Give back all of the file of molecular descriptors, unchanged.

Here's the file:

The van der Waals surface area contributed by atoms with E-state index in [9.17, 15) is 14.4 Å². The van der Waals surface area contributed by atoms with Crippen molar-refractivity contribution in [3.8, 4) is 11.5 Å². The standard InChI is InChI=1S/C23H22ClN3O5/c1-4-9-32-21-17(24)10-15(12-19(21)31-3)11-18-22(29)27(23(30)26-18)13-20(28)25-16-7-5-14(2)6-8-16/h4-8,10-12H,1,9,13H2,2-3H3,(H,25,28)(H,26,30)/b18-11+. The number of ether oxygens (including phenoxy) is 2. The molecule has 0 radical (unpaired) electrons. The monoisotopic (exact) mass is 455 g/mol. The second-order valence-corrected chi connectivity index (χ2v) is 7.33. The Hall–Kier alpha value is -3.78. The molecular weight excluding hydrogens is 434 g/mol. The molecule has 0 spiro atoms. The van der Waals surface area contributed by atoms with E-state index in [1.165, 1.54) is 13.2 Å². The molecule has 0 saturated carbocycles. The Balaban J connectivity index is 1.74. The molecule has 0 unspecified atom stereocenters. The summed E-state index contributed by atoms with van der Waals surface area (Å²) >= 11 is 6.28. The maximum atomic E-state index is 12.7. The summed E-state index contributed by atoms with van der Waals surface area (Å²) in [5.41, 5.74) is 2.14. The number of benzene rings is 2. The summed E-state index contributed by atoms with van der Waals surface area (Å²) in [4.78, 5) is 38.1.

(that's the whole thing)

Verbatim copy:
The van der Waals surface area contributed by atoms with E-state index in [9.17, 15) is 14.4 Å². The van der Waals surface area contributed by atoms with Crippen molar-refractivity contribution in [3.8, 4) is 11.5 Å². The standard InChI is InChI=1S/C23H22ClN3O5/c1-4-9-32-21-17(24)10-15(12-19(21)31-3)11-18-22(29)27(23(30)26-18)13-20(28)25-16-7-5-14(2)6-8-16/h4-8,10-12H,1,9,13H2,2-3H3,(H,25,28)(H,26,30)/b18-11+. The number of ether oxygens (including phenoxy) is 2. The molecule has 0 radical (unpaired) electrons. The monoisotopic (exact) mass is 455 g/mol. The second-order valence-corrected chi connectivity index (χ2v) is 7.33. The Hall–Kier alpha value is -3.78. The molecular weight excluding hydrogens is 434 g/mol. The molecule has 0 spiro atoms. The van der Waals surface area contributed by atoms with E-state index in [1.165, 1.54) is 13.2 Å². The molecule has 0 saturated carbocycles. The Balaban J connectivity index is 1.74. The molecule has 0 unspecified atom stereocenters. The summed E-state index contributed by atoms with van der Waals surface area (Å²) >= 11 is 6.28. The maximum atomic E-state index is 12.7. The summed E-state index contributed by atoms with van der Waals surface area (Å²) in [5.41, 5.74) is 2.14. The number of benzene rings is 2. The summed E-state index contributed by atoms with van der Waals surface area (Å²) in [4.78, 5) is 38.1.